4 Responses to “Safe Computing: No Rebooting, Please”

  1. AnonSecurityGuy Says:

    I don’t know why you call this so hard. It seems like there are simple things you can do.

    First off, high-level comment: On Linux, I almost never have to reboot to take advantage of security exploits. On Windows, I usually do. I think Windows could start by taking a look at how Linux handles this.

    More substantive comments: There are some simple things one can do. One simple thing: allow the existing instances of the application to continue running, executing the old copy of the application; but starting new instances of the application should start the new copy of the application. This works particularly well for applications that aren’t kept open for too long.

    You mention, what if the user has multiple documents open? Well, this is easy to handle if each document is a separate instance of the application (e.g., running in its own process); it just gets handled properly by the above strategy. I do realize that Windows applications for some reason seem to avoid this architecture (they seem to prefer that there’s just one master process that handles all open documents — Windows applications often don’t have a notion of multiple running instances of the application); but I think the single-process architecture common in Windows are a bad design, for multiple reasons, the difficulty of security patching being just one of them.

    What about long-running applications? Well, I suspect we can get a 80% solution by identifying the few common cases (web browser, Word) and handling them specially. For instance, the Firefox web browser has the ability to shut down and restart, re-opening all windows and bringing the browser back to a fairly similar state. You could have some hooks so that any time that an update patches the Firefox application, it restarts itself. You could apply similar techniques to the top 10 most commonly used, long-running applications, and I suspect that alone would be enough to help a lot.

    Bottom line: I don’t see why this has to be so hard as you make it out to be. It seems like one may be able to get some 80% solutions, without as much effort as you suggest. It may be true that Windows has made some poor architectural decisions long ago that it’s now stuck with, which makes it harder to bring rebootless security patches to Windows today — but if so, that’s not fundamental, it’s a symptom of an architectural shortcoming of Windows.

    • harryjohnston Says:

      I’m not an expert, but I suspect that in most cases you do in fact need to reboot Linux in order for an (OS) patch to take full effect – it’s just that the update mechanism doesn’t warn you about it. One of the underlying differences that has an impact here is the file system semantics: Linux allows you to replace a file while the original version is still open, Windows does not. However, if the unpatched version of the file is still running, you probably aren’t actually protected.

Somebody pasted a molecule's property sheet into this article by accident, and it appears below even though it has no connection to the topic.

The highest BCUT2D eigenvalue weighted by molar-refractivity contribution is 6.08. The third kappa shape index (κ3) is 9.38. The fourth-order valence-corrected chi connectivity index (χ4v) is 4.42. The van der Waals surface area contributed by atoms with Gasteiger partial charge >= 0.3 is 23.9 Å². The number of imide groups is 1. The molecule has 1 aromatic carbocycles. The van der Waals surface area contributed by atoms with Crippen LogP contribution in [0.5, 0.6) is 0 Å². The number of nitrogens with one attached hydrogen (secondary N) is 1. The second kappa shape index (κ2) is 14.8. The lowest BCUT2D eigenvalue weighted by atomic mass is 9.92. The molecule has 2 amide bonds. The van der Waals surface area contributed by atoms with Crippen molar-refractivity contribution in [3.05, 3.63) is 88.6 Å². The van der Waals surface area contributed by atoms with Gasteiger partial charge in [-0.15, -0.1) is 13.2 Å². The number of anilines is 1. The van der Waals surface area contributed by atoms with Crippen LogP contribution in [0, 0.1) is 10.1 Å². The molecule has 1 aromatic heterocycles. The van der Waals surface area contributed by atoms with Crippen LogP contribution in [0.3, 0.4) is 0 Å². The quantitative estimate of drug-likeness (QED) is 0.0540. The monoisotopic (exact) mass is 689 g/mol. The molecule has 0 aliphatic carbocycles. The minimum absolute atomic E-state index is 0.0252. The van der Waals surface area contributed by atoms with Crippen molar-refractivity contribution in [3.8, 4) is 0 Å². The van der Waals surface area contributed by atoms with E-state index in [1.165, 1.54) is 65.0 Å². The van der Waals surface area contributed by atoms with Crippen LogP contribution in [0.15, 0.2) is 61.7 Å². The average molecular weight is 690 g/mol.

See as one (admittedly biased!) reference in support of this theory. This also offers another approach to addressing the problem – although not one I’m particularly happy with.

      Allowing existing documents to remain open as-is while new documents are opened with the patched version of the application is an interesting idea, and for simple applications of course this happens automatically under Linux because of the aforementioned file system semantics. If the only threat the application is exposed to is corrupted documents, this would actually eliminate the security risk no matter how long the old code continued to run!

      Depending on the way an application is architectured, and on the sophistication of the development tools used to build it, this could also be done in Windows – but it won’t happen without a deliberate effort on the part of the vendor.

      I’m very much in favour of each document being opened in a separate process, incidentally – in my hypothetical ideal OS, this would be mandatory, and furthermore said processes would be securely isolated from one another. One of my own pet peeves is applications that close down, taking all open documents with them, when you close a single document! Macintoshes are particularly bad in this regard, I suspect this behaviour is actually recommended by Apple’s UI guidelines. 😦

      Long-running applications may still be a problem. Firefox, as a typical example, isn’t currently able to restore the full context of an open web page when it restarts, which is why it prompts before restarting itself in order to self-update. If it could run two instances of itself simultaneously (it can’t, due to the way it handles user profiles) it could open all new pages with the updated version, similar to what you suggest for documents. This actually might not be too hard to do if designing a web browser from scratch. It shouldn’t make much difference whether the updater is part of the application or part of the OS.

  2. Aater Suleman Says:

    Boot — whats that? Buy a Macbook Air 🙂 Just kidding, I am not a fan boy

    Extremely important point you make here. I don’t understand why it takes so long for companies to get what the users want.

    . I wanted to share an aggravating experience I with reboots recently. I was running Linux under windows inside a VM. I run Windows because my work wants me to and I run Linux because there are tools I cannot get to run on Windows easily. I fired a loooon (like 20 hours long) simulation on my VM and left the office for the weekend. When I returned Monday, Windows had rebooted due to updates, killed my VM, and somehow corrupted it as well.

    What did I do?
    Now I run Windows and Linux both inside VMs on a Mac. lol .